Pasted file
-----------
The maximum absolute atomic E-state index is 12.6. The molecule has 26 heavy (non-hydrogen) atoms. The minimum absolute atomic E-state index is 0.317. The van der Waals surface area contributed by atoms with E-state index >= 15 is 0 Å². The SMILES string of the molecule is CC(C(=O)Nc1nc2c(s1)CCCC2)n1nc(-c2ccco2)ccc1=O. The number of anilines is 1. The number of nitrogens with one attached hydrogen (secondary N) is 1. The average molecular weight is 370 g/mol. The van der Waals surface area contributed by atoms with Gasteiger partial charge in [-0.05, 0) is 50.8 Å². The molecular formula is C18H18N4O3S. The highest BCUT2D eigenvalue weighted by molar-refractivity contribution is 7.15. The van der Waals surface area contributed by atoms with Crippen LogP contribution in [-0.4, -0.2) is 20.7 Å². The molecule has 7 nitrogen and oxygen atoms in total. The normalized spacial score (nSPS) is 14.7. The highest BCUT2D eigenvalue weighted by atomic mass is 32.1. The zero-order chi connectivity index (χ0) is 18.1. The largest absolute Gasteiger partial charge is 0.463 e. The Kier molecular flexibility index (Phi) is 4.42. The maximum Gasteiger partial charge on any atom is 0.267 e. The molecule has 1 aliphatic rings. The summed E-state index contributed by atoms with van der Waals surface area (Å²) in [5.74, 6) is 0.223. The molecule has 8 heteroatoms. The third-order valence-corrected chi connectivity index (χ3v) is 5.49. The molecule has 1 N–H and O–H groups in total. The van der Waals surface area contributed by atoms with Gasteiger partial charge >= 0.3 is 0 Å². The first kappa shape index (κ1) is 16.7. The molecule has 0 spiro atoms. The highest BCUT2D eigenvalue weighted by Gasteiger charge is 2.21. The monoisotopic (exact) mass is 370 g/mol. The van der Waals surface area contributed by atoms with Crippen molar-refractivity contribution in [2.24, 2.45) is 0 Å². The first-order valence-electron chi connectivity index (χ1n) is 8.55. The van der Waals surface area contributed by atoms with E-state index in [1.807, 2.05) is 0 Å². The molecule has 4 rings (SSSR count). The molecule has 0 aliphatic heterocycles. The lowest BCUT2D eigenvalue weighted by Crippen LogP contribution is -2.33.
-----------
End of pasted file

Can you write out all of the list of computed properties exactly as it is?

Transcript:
The maximum absolute atomic E-state index is 12.6. The molecule has 26 heavy (non-hydrogen) atoms. The minimum absolute atomic E-state index is 0.317. The van der Waals surface area contributed by atoms with E-state index >= 15 is 0 Å². The SMILES string of the molecule is CC(C(=O)Nc1nc2c(s1)CCCC2)n1nc(-c2ccco2)ccc1=O. The number of anilines is 1. The number of nitrogens with one attached hydrogen (secondary N) is 1. The average molecular weight is 370 g/mol. The van der Waals surface area contributed by atoms with Gasteiger partial charge in [-0.05, 0) is 50.8 Å². The molecular formula is C18H18N4O3S. The highest BCUT2D eigenvalue weighted by molar-refractivity contribution is 7.15. The van der Waals surface area contributed by atoms with Crippen LogP contribution in [-0.4, -0.2) is 20.7 Å². The molecule has 7 nitrogen and oxygen atoms in total. The normalized spacial score (nSPS) is 14.7. The highest BCUT2D eigenvalue weighted by atomic mass is 32.1. The zero-order chi connectivity index (χ0) is 18.1. The largest absolute Gasteiger partial charge is 0.463 e. The Kier molecular flexibility index (Phi) is 4.42. The maximum Gasteiger partial charge on any atom is 0.267 e. The molecule has 1 aliphatic rings. The summed E-state index contributed by atoms with van der Waals surface area (Å²) in [5.74, 6) is 0.223. The molecule has 8 heteroatoms. The third-order valence-corrected chi connectivity index (χ3v) is 5.49. The molecule has 1 N–H and O–H groups in total. The van der Waals surface area contributed by atoms with Gasteiger partial charge >= 0.3 is 0 Å². The first kappa shape index (κ1) is 16.7. The molecule has 0 spiro atoms. The highest BCUT2D eigenvalue weighted by Gasteiger charge is 2.21. The monoisotopic (exact) mass is 370 g/mol. The van der Waals surface area contributed by atoms with Crippen molar-refractivity contribution in [2.24, 2.45) is 0 Å². The first-order valence-electron chi connectivity index (χ1n) is 8.55. The van der Waals surface area contributed by atoms with E-state index in [1.807, 2.05) is 0 Å². The molecule has 4 rings (SSSR count). The molecule has 0 aliphatic heterocycles. The lowest BCUT2D eigenvalue weighted by Crippen LogP contribution is -2.33.